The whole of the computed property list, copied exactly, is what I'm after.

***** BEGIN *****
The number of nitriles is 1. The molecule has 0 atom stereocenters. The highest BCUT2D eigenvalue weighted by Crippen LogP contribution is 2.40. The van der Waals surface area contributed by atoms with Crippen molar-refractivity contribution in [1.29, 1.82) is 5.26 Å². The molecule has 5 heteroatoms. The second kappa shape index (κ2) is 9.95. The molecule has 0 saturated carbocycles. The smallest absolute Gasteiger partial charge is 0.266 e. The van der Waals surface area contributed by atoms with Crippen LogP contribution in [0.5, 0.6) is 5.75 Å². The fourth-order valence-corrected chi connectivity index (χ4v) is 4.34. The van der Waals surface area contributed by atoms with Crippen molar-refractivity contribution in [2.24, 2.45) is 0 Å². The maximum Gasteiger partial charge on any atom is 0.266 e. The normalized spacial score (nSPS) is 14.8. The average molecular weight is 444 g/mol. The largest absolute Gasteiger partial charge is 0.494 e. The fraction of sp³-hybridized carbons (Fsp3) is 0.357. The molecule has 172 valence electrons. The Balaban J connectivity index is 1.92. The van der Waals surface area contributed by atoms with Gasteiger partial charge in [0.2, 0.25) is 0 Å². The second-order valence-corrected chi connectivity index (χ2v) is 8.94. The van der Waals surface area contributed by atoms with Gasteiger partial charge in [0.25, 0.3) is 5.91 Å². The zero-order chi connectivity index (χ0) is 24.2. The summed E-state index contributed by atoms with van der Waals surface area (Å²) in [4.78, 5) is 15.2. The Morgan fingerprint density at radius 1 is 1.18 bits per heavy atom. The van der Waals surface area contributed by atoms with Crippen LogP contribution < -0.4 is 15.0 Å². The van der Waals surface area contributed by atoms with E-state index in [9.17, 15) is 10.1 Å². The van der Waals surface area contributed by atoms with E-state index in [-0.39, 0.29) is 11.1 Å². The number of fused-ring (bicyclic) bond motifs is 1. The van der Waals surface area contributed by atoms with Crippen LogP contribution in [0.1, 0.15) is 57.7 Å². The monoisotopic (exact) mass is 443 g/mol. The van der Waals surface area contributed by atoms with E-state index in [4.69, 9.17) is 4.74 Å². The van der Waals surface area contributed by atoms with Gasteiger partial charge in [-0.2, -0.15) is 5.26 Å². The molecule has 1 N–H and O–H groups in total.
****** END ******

The number of nitriles is 1. The molecule has 0 atom stereocenters. The highest BCUT2D eigenvalue weighted by Crippen LogP contribution is 2.40. The van der Waals surface area contributed by atoms with Crippen molar-refractivity contribution in [1.29, 1.82) is 5.26 Å². The molecule has 5 heteroatoms. The second kappa shape index (κ2) is 9.95. The molecule has 0 saturated carbocycles. The smallest absolute Gasteiger partial charge is 0.266 e. The van der Waals surface area contributed by atoms with Crippen LogP contribution in [0.5, 0.6) is 5.75 Å². The fourth-order valence-corrected chi connectivity index (χ4v) is 4.34. The van der Waals surface area contributed by atoms with Crippen molar-refractivity contribution in [2.24, 2.45) is 0 Å². The maximum Gasteiger partial charge on any atom is 0.266 e. The normalized spacial score (nSPS) is 14.8. The average molecular weight is 444 g/mol. The largest absolute Gasteiger partial charge is 0.494 e. The fraction of sp³-hybridized carbons (Fsp3) is 0.357. The molecule has 172 valence electrons. The Balaban J connectivity index is 1.92. The van der Waals surface area contributed by atoms with Gasteiger partial charge in [0.2, 0.25) is 0 Å². The second-order valence-corrected chi connectivity index (χ2v) is 8.94. The van der Waals surface area contributed by atoms with Gasteiger partial charge in [0.25, 0.3) is 5.91 Å². The zero-order chi connectivity index (χ0) is 24.2. The summed E-state index contributed by atoms with van der Waals surface area (Å²) in [4.78, 5) is 15.2. The Morgan fingerprint density at radius 1 is 1.18 bits per heavy atom. The van der Waals surface area contributed by atoms with Crippen LogP contribution < -0.4 is 15.0 Å². The van der Waals surface area contributed by atoms with E-state index in [9.17, 15) is 10.1 Å². The van der Waals surface area contributed by atoms with E-state index in [-0.39, 0.29) is 11.1 Å². The number of fused-ring (bicyclic) bond motifs is 1. The van der Waals surface area contributed by atoms with Crippen LogP contribution in [0.1, 0.15) is 57.7 Å². The monoisotopic (exact) mass is 443 g/mol. The van der Waals surface area contributed by atoms with E-state index in [4.69, 9.17) is 4.74 Å². The van der Waals surface area contributed by atoms with Gasteiger partial charge in [-0.2, -0.15) is 5.26 Å². The molecule has 1 N–H and O–H groups in total.